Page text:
Budgeting your money is a great habit to get into to stay financially healthy and stay out of debt. The goal of budgeting is to know exactly where your money is going and make sure that you are not overspending. Here are some top tips on how to create a budget and stick to it.
Follow a Budgeting Framework
If you are budgeting for the first time, it might be useful to follow a framework. One framework widely recommended by financial experts as well as those who are experts in saving money, is the 50/30/20 rule which states that 50% of your monthly income should go on essential items including groceries, rent / mortgage payments, transport, utilities and childcare.
The other 30% and 20% should go towards non-essential spending and savings and debt, respectively. Non-essential items are understood as things such as travel, entertainment and dining out.
The ratios are flexible depending on what you typically spend your money on so you can choose whatever seems reasonable. Remember, the idea is to save money so be ruthless when deciding where you could make cutbacks. For example, if you are saving up for a big expense such as down payment on a mortgage, you might want to devote more than 20% to savings.
Know Where Your Money Is Going
Being aware about what you are spending and where your money is going is the first step to knowing where you might be able to save money and the basis for creating a realistic budget. This is key to knowing how to budget and borrow money responsibly and reduce your chances of falling into debt.
Experts suggest assessing at least 3 months of bank statements to analyse what your spending habits look like: both what you are spending and what you are spending on. Have a look at household income, any monthly debt such as loan payments or credit card payments, and then your expenses – everything from basic utilities to how much you are spending on dining out and holidays. You might be surprised how much certain things add up!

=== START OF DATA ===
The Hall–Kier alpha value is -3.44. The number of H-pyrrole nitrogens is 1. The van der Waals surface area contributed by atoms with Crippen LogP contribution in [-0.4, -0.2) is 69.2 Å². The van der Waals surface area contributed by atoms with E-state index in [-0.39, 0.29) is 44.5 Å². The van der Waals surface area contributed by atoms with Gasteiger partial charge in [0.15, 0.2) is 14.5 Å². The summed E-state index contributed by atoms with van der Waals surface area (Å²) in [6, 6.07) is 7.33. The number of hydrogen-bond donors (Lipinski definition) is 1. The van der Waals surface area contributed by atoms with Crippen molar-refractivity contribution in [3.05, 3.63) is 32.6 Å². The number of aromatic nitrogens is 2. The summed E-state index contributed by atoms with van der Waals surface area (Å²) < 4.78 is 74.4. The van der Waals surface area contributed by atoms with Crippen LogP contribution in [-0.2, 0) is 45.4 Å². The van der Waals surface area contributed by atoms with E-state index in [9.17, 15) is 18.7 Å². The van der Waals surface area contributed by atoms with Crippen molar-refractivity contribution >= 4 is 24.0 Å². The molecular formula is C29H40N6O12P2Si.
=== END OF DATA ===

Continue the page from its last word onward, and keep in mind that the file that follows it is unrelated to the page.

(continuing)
Keep Track Of Your Budget
When you have a budget for your money, it becomes far easier to keep track of your finances. There are many different apps and tools available to help you create a clear budget and track your spending. Many of them offer the option of categorising your expenses – this makes it easier to see which categories are responsible for the majority of your spending and where the majority of your monthly income is disappearing to.
Automating your savings can make budgeting second nature and is a great financial habit to get into. When you automate savings, you choose an amount of money that you want to go into a savings pot or designated savings account each month. This means that on a given date, a proportion of your income can go directly out of your account and into your savings before you have the opportunity to spend it on something else.
Assess Your Essential Spending
When budgeting, you could assume that non-essential expenses are the area where it is easiest to cut back on spending; for example, eating out less, forgoing that biweekly manicure or opting for a staycation rather than a foreign holiday. These are all things people do when saving for their first home and needing to show responsible money practices.
Cutting back on luxury expenses is definitely a way to save money if you are looking to manage your finances better. However, that said, you might be able to save a lot on your essential spending.
Analysing your essential spending including how much money you are spending and what you are spending money on could be a catalyst for seeking cheaper providers. For example, you might find that your monthly utility bills are the main outgoing payment which could encourage you to shop around and compare different deals.